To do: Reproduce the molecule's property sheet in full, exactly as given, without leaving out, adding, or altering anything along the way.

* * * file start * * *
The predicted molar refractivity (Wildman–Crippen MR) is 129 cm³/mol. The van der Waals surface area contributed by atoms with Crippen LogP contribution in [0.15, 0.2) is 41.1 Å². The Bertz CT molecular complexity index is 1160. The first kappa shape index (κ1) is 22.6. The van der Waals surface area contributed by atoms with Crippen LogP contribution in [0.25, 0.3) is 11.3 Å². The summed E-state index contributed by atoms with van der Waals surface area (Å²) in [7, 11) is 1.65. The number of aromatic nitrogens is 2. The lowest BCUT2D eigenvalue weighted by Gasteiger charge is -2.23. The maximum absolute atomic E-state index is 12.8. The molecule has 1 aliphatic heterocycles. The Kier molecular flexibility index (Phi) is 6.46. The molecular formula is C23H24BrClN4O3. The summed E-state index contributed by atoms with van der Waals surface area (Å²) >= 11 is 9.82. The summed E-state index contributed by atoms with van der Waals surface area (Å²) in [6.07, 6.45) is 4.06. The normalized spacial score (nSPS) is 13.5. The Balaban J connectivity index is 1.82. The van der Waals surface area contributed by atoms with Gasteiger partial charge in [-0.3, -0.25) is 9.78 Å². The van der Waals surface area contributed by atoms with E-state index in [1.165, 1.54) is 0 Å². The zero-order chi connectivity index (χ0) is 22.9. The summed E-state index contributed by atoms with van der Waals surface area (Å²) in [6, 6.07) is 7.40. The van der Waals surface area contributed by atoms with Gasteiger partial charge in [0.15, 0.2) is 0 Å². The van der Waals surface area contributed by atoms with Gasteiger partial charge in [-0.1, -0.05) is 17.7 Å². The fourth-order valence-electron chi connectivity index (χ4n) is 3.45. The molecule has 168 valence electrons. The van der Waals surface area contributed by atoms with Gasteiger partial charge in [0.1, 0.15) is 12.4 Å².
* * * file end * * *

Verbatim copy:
The predicted molar refractivity (Wildman–Crippen MR) is 129 cm³/mol. The van der Waals surface area contributed by atoms with Crippen LogP contribution in [0.15, 0.2) is 41.1 Å². The Bertz CT molecular complexity index is 1160. The first kappa shape index (κ1) is 22.6. The van der Waals surface area contributed by atoms with Crippen LogP contribution in [0.25, 0.3) is 11.3 Å². The summed E-state index contributed by atoms with van der Waals surface area (Å²) in [7, 11) is 1.65. The number of aromatic nitrogens is 2. The lowest BCUT2D eigenvalue weighted by Gasteiger charge is -2.23. The maximum absolute atomic E-state index is 12.8. The molecule has 1 aliphatic heterocycles. The Kier molecular flexibility index (Phi) is 6.46. The molecular formula is C23H24BrClN4O3. The summed E-state index contributed by atoms with van der Waals surface area (Å²) >= 11 is 9.82. The summed E-state index contributed by atoms with van der Waals surface area (Å²) in [6.07, 6.45) is 4.06. The normalized spacial score (nSPS) is 13.5. The Balaban J connectivity index is 1.82. The van der Waals surface area contributed by atoms with Gasteiger partial charge in [-0.3, -0.25) is 9.78 Å². The van der Waals surface area contributed by atoms with E-state index in [1.165, 1.54) is 0 Å². The zero-order chi connectivity index (χ0) is 22.9. The summed E-state index contributed by atoms with van der Waals surface area (Å²) in [6, 6.07) is 7.40. The van der Waals surface area contributed by atoms with Gasteiger partial charge in [0.15, 0.2) is 0 Å². The van der Waals surface area contributed by atoms with Gasteiger partial charge in [-0.1, -0.05) is 17.7 Å². The fourth-order valence-electron chi connectivity index (χ4n) is 3.45. The molecule has 168 valence electrons. The van der Waals surface area contributed by atoms with Gasteiger partial charge in [0.1, 0.15) is 12.4 Å².